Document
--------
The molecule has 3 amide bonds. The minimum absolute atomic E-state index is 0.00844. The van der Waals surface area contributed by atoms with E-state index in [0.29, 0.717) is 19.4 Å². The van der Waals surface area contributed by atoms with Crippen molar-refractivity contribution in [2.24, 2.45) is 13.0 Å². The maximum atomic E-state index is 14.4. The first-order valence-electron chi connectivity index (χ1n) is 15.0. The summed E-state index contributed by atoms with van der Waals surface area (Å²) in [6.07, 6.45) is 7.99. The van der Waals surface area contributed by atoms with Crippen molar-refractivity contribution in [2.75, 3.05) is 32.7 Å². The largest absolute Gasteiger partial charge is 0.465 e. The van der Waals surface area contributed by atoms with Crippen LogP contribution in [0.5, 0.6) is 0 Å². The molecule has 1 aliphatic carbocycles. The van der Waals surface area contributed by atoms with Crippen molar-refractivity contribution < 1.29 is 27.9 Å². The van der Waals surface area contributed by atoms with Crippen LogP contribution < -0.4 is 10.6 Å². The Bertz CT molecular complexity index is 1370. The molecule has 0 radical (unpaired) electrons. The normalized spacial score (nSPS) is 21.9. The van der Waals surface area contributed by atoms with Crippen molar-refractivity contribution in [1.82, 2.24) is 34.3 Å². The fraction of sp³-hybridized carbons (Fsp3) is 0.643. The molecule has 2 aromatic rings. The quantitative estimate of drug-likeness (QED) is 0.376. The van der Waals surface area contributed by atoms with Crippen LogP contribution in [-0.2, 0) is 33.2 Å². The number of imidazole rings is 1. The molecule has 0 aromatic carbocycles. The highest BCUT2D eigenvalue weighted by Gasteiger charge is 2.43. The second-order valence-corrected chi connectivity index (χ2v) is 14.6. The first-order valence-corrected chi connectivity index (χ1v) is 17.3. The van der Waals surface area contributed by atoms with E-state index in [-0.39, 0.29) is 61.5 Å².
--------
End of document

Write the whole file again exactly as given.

The molecule has 3 amide bonds. The minimum absolute atomic E-state index is 0.00844. The van der Waals surface area contributed by atoms with E-state index in [0.29, 0.717) is 19.4 Å². The van der Waals surface area contributed by atoms with Crippen molar-refractivity contribution in [2.24, 2.45) is 13.0 Å². The maximum atomic E-state index is 14.4. The first-order valence-electron chi connectivity index (χ1n) is 15.0. The summed E-state index contributed by atoms with van der Waals surface area (Å²) in [6.07, 6.45) is 7.99. The van der Waals surface area contributed by atoms with Crippen molar-refractivity contribution in [2.75, 3.05) is 32.7 Å². The largest absolute Gasteiger partial charge is 0.465 e. The van der Waals surface area contributed by atoms with Crippen LogP contribution in [0.5, 0.6) is 0 Å². The molecule has 1 aliphatic carbocycles. The van der Waals surface area contributed by atoms with Crippen molar-refractivity contribution < 1.29 is 27.9 Å². The van der Waals surface area contributed by atoms with Crippen LogP contribution < -0.4 is 10.6 Å². The Bertz CT molecular complexity index is 1370. The molecule has 0 radical (unpaired) electrons. The normalized spacial score (nSPS) is 21.9. The van der Waals surface area contributed by atoms with Crippen molar-refractivity contribution in [1.82, 2.24) is 34.3 Å². The fraction of sp³-hybridized carbons (Fsp3) is 0.643. The molecule has 2 aromatic rings. The quantitative estimate of drug-likeness (QED) is 0.376. The van der Waals surface area contributed by atoms with Crippen LogP contribution in [-0.2, 0) is 33.2 Å². The number of imidazole rings is 1. The molecule has 0 aromatic carbocycles. The highest BCUT2D eigenvalue weighted by Gasteiger charge is 2.43. The second-order valence-corrected chi connectivity index (χ2v) is 14.6. The first-order valence-corrected chi connectivity index (χ1v) is 17.3. The van der Waals surface area contributed by atoms with E-state index in [-0.39, 0.29) is 61.5 Å².